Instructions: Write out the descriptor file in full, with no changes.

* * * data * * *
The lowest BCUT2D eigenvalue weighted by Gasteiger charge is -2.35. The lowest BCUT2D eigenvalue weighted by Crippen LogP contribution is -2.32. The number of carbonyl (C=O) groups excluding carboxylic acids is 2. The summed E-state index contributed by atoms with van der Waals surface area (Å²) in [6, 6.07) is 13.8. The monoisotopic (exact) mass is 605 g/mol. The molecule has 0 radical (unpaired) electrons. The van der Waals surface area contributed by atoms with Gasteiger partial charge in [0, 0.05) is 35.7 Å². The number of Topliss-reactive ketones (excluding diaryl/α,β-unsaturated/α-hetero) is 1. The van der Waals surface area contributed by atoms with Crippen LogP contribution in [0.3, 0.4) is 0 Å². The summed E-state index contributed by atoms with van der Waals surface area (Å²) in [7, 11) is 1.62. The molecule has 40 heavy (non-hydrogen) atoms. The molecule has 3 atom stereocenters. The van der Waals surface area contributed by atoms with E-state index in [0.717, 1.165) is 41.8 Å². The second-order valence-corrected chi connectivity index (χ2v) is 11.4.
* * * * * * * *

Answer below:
The lowest BCUT2D eigenvalue weighted by Gasteiger charge is -2.35. The lowest BCUT2D eigenvalue weighted by Crippen LogP contribution is -2.32. The number of carbonyl (C=O) groups excluding carboxylic acids is 2. The summed E-state index contributed by atoms with van der Waals surface area (Å²) in [6, 6.07) is 13.8. The monoisotopic (exact) mass is 605 g/mol. The molecule has 0 radical (unpaired) electrons. The van der Waals surface area contributed by atoms with Gasteiger partial charge in [0, 0.05) is 35.7 Å². The number of Topliss-reactive ketones (excluding diaryl/α,β-unsaturated/α-hetero) is 1. The van der Waals surface area contributed by atoms with Crippen LogP contribution in [0.3, 0.4) is 0 Å². The summed E-state index contributed by atoms with van der Waals surface area (Å²) in [7, 11) is 1.62. The molecule has 40 heavy (non-hydrogen) atoms. The molecule has 3 atom stereocenters. The van der Waals surface area contributed by atoms with E-state index in [0.717, 1.165) is 41.8 Å². The second-order valence-corrected chi connectivity index (χ2v) is 11.4.